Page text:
The arrival of students on college campuses across the nation is reinvigorating the coronavirus pandemic – and reigniting the ongoing debate over how it should best be handled. At the forefront of this debate? Videos of raucous fraternity and sorority parties on college campuses that officials are blaming for the spread of the virus.
“The coronavirus is already spreading through colleges and universities at a frightening pace – and some of the biggest clusters have been at sororities, fraternities and off-campus parties,” noted reporters Amelia Nierenberg and Adam Pasick for The New York Times.
Nierenberg and Pasick cited outbreaks at multiple schools, including one at the University of North Carolina which caused the institution to cancel classes and move to “remote instruction” for the duration of the fall semester.
“We loved having you on campus, but it became clear that we needed to modify our operations to keep you, faculty, staff and the local community safe from the spread of COVID-19,” a recent message from school chancellor Kevin M. Guskiewicz noted. “The health and safety of our campus and community have been and will remain our top priority.”
Meanwhile, students at the University of South Carolina are continuing to “party like it’s 2019” despite the virus.
Take a look …
According to our sources, this party was held in the Washington Park region of Columbia, S.C. – near Williams-Brice Stadium.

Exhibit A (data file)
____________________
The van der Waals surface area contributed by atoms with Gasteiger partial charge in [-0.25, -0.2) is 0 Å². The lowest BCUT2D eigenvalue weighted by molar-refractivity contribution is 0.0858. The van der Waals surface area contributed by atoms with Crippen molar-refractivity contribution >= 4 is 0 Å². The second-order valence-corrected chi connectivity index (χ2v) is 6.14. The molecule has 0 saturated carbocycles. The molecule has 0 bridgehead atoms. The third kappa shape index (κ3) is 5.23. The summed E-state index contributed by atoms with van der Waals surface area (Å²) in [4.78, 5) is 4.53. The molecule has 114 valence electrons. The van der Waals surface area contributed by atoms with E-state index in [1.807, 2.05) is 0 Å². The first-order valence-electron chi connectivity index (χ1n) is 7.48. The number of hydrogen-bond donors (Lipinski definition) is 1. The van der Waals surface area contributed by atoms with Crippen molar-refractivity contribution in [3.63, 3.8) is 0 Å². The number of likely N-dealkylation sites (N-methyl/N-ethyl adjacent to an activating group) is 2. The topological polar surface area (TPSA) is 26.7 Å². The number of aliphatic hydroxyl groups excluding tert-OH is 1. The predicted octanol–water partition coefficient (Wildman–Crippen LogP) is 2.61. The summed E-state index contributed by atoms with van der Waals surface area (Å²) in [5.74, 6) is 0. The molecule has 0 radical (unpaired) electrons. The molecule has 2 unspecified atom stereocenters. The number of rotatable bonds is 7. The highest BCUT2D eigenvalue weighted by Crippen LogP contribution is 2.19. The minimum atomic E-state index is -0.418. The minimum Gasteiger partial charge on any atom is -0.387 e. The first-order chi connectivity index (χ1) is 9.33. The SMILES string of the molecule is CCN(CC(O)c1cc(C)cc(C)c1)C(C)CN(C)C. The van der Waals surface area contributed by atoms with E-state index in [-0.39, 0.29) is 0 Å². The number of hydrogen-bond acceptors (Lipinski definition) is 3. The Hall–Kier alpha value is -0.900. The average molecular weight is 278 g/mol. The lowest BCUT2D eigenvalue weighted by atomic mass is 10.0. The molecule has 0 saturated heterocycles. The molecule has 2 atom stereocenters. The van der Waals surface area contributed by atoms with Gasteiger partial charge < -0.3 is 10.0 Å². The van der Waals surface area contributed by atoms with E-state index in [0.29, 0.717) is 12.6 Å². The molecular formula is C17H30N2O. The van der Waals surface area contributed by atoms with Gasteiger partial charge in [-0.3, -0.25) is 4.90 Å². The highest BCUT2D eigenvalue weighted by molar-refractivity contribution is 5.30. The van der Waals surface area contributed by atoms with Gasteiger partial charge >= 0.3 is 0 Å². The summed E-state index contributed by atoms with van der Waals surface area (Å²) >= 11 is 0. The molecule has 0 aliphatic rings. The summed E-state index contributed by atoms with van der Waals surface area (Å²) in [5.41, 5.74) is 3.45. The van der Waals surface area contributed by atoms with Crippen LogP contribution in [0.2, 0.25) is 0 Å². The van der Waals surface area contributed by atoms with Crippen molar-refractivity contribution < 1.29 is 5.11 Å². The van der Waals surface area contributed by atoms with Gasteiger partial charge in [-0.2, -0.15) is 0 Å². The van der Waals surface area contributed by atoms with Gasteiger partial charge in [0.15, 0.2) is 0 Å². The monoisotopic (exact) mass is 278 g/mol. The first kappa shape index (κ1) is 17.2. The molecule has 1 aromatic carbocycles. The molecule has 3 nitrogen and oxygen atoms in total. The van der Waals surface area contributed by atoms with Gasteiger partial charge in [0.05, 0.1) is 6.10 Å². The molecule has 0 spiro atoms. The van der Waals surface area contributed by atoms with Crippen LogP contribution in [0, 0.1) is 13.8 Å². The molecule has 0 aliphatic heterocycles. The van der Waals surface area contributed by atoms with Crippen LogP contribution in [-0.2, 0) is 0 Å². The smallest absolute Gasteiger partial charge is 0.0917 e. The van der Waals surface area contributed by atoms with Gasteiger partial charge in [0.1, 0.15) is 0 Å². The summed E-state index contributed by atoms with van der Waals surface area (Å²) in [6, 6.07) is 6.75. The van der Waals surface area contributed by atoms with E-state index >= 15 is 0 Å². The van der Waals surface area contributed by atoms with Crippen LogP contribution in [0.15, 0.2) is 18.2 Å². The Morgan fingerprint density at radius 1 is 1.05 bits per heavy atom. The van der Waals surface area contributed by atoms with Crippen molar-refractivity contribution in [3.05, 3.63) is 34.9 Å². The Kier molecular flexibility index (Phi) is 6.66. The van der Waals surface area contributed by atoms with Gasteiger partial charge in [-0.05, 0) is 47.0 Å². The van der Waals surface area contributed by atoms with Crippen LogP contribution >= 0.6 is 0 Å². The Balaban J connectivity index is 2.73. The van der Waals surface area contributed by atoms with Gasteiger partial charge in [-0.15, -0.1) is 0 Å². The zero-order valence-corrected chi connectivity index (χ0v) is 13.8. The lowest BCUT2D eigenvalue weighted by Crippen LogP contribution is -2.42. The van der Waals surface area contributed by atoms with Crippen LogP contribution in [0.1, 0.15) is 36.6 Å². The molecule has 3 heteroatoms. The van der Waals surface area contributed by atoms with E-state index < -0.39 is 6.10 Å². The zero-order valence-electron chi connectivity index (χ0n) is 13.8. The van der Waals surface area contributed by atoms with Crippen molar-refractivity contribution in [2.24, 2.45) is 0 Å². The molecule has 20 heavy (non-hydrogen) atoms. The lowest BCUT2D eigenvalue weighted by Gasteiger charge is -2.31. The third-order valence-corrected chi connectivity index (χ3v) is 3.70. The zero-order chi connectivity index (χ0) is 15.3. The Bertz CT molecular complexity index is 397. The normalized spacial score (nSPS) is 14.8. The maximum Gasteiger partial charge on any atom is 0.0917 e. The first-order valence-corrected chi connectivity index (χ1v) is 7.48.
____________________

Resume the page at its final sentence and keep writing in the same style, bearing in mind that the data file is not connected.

To be clear: We aren’t trying to be killjoys. We like parties. We like cold beverages. And we love 50 Cent (the rapper whose lyrics the party-goers are singing in the video clip posted above).
We totally get that kids will be kids. Expecting college students not to drink alcohol to excess and engage in potentially rash behavior is … well … not reasonable.
More substantively, this news outlet has consistently argued (and data has consistently shown) that if you are young or middle-aged and in relatively good shape – the coronavirus isn’t targeting you.
According to our sources, this “huge reckless party” was held even though incoming University students were supposed to be participating in the #IPledgeColumbia campaign and promoting “student awareness and social responsibility” amid the pandemic.
Incoming students were invited to sign a pledge in which they committed to join “the fight against COVID-19” and commit to “responsible actions and … being an accountable member of both the Gamecock and Columbia community.”
The pledge was not mandatory, however. Clearly.
Again, we believe this sort of spread was inevitable. Just as it is inevitable that an exceedingly small percentage of college students who test positive for the virus will wind up being hospitalized as a result of it – and a few of them might even die.
Which is tragic …
What other option is there, though?
WANNA SOUND OFF?
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